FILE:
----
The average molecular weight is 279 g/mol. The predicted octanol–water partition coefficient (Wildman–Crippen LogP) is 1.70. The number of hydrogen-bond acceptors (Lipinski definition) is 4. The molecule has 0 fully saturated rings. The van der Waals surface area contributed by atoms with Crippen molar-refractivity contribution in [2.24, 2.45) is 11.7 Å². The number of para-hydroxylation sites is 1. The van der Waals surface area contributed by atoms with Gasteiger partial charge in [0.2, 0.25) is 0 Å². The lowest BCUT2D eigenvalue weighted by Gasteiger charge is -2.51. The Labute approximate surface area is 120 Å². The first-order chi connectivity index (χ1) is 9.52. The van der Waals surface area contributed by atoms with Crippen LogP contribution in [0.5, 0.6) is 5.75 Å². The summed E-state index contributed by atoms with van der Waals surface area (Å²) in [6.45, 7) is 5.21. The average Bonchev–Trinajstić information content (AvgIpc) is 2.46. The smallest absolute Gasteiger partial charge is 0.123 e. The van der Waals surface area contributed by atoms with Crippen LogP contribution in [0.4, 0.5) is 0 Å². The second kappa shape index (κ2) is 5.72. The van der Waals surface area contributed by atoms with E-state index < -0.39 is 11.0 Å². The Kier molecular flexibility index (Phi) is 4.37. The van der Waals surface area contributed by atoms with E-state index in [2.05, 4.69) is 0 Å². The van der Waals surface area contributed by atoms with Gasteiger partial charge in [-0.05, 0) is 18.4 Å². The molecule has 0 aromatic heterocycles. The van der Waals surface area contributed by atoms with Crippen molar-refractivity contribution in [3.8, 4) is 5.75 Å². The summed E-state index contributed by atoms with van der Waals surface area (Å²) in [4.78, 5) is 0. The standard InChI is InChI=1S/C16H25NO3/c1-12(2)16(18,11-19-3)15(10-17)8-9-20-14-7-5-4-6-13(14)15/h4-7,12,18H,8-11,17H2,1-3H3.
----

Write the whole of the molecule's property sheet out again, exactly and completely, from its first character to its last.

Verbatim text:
The average molecular weight is 279 g/mol. The predicted octanol–water partition coefficient (Wildman–Crippen LogP) is 1.70. The number of hydrogen-bond acceptors (Lipinski definition) is 4. The molecule has 0 fully saturated rings. The van der Waals surface area contributed by atoms with Crippen molar-refractivity contribution in [2.24, 2.45) is 11.7 Å². The number of para-hydroxylation sites is 1. The van der Waals surface area contributed by atoms with Gasteiger partial charge in [0.2, 0.25) is 0 Å². The lowest BCUT2D eigenvalue weighted by Gasteiger charge is -2.51. The Labute approximate surface area is 120 Å². The first-order chi connectivity index (χ1) is 9.52. The van der Waals surface area contributed by atoms with Crippen LogP contribution in [0.5, 0.6) is 5.75 Å². The summed E-state index contributed by atoms with van der Waals surface area (Å²) in [6.45, 7) is 5.21. The average Bonchev–Trinajstić information content (AvgIpc) is 2.46. The smallest absolute Gasteiger partial charge is 0.123 e. The van der Waals surface area contributed by atoms with Crippen LogP contribution in [0.4, 0.5) is 0 Å². The second kappa shape index (κ2) is 5.72. The van der Waals surface area contributed by atoms with E-state index < -0.39 is 11.0 Å². The Kier molecular flexibility index (Phi) is 4.37. The van der Waals surface area contributed by atoms with E-state index in [2.05, 4.69) is 0 Å². The van der Waals surface area contributed by atoms with Gasteiger partial charge in [-0.05, 0) is 18.4 Å². The molecule has 0 aromatic heterocycles. The van der Waals surface area contributed by atoms with Crippen molar-refractivity contribution in [3.8, 4) is 5.75 Å². The summed E-state index contributed by atoms with van der Waals surface area (Å²) in [4.78, 5) is 0. The standard InChI is InChI=1S/C16H25NO3/c1-12(2)16(18,11-19-3)15(10-17)8-9-20-14-7-5-4-6-13(14)15/h4-7,12,18H,8-11,17H2,1-3H3.